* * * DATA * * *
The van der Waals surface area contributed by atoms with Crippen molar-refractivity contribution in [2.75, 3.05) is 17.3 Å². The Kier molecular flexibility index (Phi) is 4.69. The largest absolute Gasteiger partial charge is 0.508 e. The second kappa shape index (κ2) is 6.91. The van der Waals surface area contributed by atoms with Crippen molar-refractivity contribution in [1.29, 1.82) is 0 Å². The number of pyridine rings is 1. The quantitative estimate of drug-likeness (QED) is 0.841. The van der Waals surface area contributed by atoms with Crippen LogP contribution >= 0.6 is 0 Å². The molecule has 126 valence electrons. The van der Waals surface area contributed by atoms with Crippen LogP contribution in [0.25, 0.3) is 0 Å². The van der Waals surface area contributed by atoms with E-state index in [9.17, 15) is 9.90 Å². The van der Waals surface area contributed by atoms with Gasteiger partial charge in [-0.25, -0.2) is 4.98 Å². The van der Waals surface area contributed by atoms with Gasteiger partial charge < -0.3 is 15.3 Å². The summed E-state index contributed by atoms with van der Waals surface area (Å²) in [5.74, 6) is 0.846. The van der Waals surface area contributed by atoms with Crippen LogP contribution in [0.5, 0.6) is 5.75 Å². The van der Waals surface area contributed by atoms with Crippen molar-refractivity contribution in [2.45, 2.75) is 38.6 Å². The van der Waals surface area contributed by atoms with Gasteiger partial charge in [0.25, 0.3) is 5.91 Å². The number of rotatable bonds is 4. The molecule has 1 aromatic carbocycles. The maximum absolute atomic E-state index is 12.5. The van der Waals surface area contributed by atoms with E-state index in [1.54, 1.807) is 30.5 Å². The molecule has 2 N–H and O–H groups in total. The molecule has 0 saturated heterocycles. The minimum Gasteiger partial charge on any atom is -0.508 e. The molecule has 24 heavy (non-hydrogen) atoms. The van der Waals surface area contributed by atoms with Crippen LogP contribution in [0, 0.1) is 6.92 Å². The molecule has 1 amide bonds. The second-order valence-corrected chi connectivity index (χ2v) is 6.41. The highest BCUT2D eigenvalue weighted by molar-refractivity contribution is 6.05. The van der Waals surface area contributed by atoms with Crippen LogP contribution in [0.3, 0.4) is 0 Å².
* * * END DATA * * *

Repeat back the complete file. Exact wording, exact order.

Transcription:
The van der Waals surface area contributed by atoms with Crippen molar-refractivity contribution in [2.75, 3.05) is 17.3 Å². The Kier molecular flexibility index (Phi) is 4.69. The largest absolute Gasteiger partial charge is 0.508 e. The second kappa shape index (κ2) is 6.91. The van der Waals surface area contributed by atoms with Crippen molar-refractivity contribution in [1.29, 1.82) is 0 Å². The number of pyridine rings is 1. The quantitative estimate of drug-likeness (QED) is 0.841. The van der Waals surface area contributed by atoms with Crippen LogP contribution >= 0.6 is 0 Å². The molecule has 126 valence electrons. The van der Waals surface area contributed by atoms with Crippen LogP contribution in [0.25, 0.3) is 0 Å². The van der Waals surface area contributed by atoms with E-state index in [9.17, 15) is 9.90 Å². The van der Waals surface area contributed by atoms with Gasteiger partial charge in [-0.25, -0.2) is 4.98 Å². The van der Waals surface area contributed by atoms with Gasteiger partial charge < -0.3 is 15.3 Å². The summed E-state index contributed by atoms with van der Waals surface area (Å²) in [5.74, 6) is 0.846. The van der Waals surface area contributed by atoms with Crippen LogP contribution in [0.5, 0.6) is 5.75 Å². The van der Waals surface area contributed by atoms with Crippen molar-refractivity contribution in [2.45, 2.75) is 38.6 Å². The van der Waals surface area contributed by atoms with Gasteiger partial charge in [0.25, 0.3) is 5.91 Å². The number of rotatable bonds is 4. The molecule has 1 aromatic carbocycles. The maximum absolute atomic E-state index is 12.5. The van der Waals surface area contributed by atoms with E-state index in [1.54, 1.807) is 30.5 Å². The molecule has 2 N–H and O–H groups in total. The molecule has 0 saturated heterocycles. The minimum Gasteiger partial charge on any atom is -0.508 e. The molecule has 24 heavy (non-hydrogen) atoms. The van der Waals surface area contributed by atoms with Crippen LogP contribution in [0, 0.1) is 6.92 Å². The molecule has 1 amide bonds. The second-order valence-corrected chi connectivity index (χ2v) is 6.41. The highest BCUT2D eigenvalue weighted by molar-refractivity contribution is 6.05. The van der Waals surface area contributed by atoms with Crippen LogP contribution in [0.3, 0.4) is 0 Å².